A fraudster might tell you not to worry about how a mattress was made or will perform. Other times, they’ll squirm and change the subject. Try the following tactics if your seller seems suspicious:
- Ask about how the mattress was constructed.
- Request to see the mattress before purchasing—test it, inspect it, and so on.
- Ask if you can have a guarantee or warranty.
- Consult a search engine to fact-check, right in front of the seller—if they’re legit, the seller won’t object.
How To Spot a Fake Mattress?
Let’s say you fell for a possible scam. On one hand, it could be an incredibly generous person or someone who got the materials from an area with a low cost of living. It could all be legitimate.
On the other hand, it was one of the scenarios above. Let’s see how you can examine your mattress to see if it’s legitimate or not.
1. The Tag
Take a look at the tags on the mattress. They should be sewn into the seams, stating not to remove the tag, and they’ll list the mattress’s materials. They may also tell you the country of origin, brand and seller, and more.
It’s not always a determiner—it’s simple enough to fake a tag—but sometimes scammers won’t think to be so thorough, and do a bad job with the tag.
2. The Thickness
According to many manufacturers and online sources, your mattress should never be less than 8 inches thick. Mattresses need to encompass many materials to add comfort and support to their construction.
Measure the thickness of the mattress. Anything under eight and it might be a scam. In fact, many experts feel that even 8 inches is inadequate
Experts state that double and above mattresses should weigh anywhere from 50–150 pounds. It varies depending on materials and foam density, but if your mattress is obscenely light, it may not be the material it claims to be.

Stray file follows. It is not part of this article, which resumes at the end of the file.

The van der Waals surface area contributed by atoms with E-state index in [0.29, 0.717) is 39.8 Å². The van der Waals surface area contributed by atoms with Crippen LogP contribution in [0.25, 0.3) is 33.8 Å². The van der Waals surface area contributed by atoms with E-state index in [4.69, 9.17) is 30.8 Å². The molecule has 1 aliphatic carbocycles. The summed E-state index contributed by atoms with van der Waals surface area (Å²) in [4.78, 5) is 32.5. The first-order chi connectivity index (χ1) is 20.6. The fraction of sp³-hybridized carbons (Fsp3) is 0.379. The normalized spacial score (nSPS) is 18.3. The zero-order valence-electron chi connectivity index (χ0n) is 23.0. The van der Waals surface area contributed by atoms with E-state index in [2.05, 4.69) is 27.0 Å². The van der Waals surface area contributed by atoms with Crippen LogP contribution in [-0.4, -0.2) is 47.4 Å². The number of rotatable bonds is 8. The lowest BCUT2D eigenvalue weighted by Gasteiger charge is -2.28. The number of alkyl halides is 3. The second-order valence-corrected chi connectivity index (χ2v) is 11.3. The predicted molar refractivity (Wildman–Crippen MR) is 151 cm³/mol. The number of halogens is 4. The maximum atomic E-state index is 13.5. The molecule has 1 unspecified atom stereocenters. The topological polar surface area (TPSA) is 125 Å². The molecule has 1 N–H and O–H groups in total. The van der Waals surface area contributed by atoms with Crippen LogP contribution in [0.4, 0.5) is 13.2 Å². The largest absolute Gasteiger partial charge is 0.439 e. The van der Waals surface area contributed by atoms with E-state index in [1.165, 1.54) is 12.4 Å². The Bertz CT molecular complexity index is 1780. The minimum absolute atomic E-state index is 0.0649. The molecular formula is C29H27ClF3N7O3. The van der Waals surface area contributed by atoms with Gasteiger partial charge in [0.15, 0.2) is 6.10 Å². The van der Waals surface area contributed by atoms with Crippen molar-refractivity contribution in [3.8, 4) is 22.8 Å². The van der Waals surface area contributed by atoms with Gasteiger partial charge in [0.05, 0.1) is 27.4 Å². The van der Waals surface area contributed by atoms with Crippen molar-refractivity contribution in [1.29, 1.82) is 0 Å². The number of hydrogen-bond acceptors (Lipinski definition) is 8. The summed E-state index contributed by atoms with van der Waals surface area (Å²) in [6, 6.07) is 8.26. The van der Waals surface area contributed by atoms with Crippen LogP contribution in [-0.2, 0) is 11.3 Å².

If you want to get fancier with it, find out your mattress size in cubic feet. Several manufacturers state that memory foam specifically should weigh at least three pounds for each cubic foot. If it weighs less it may be worrying.
How To Tell if a Mattress Is High-Quality?
So you know when it’s low-quality. What are the signs of a high-quality mattress? Watch the video below to learn what you should look out for when mattress shopping.
What To Do if You Experience a Mattress Scam?
1. Contact Them
If you got the scammer’s contact details they may be fake. Do your best to get in contact but if you can’t, then you might as well give up on this route.
However, if you did get their contact details then it’s optimal. Tell them you’d like to buy another—or that your friend would, but wants to meet first. The “meeting” is to avoid the seller shipping the mattress over instead.
Instead of a friend, have the police present. If it’s not a scammer then there’s no harm. If it’s a scammer, they’re done for.
2. Ask Around
Let’s say you didn’t get in contact with them. Now you should ask your friends and neighbours, perhaps local Facebook groups and forums, if they’ve had the same experience. One of them may have contact details, or at least they’ll be able to testify if you go to the police.
3. Take Notes
If you suspect you’ve seen, turned down or even been scammed by one of these fraudsters, take notes. Write down everything you know. Write down everything the scammer told you, their appearance, the appearances of any co-workers. If you can describe their van and get the license plate details you’re golden.
You can use this information to warn others and go on to the next piece of advice.
4. Call the Police
Scammers are no joke. Take all the details you have—even if it’s just the scammer’s fake name and company—and go to the police.
The more information and evidence you have the better, but police do not take these scams lightly. They’ll know what to do and hopefully conduct a search or warn people about what’s going on.
You can also report doorstep scammers to Action Fraud who have an article with more information. For those of you in Northern Ireland, you can also report to Action Fraud—but there’s a NI-centric article on scams here.
Mattress scams can happen to anyone and fake mattresses are everywhere. Be sure to report any fraud you encounter. Remember the following to keep safe:
- Don’t buy from door-to-door salesmen.
- If the price seems too good to be true, it IS too good to be true.
- Don’t buy a “new” mattress on eBay.
- Test the seller if you feel something is off.
- Inspect your mattress if you think you’ve been scammed.
If you have any questions or concerns we haven’t covered, be sure to leave a comment.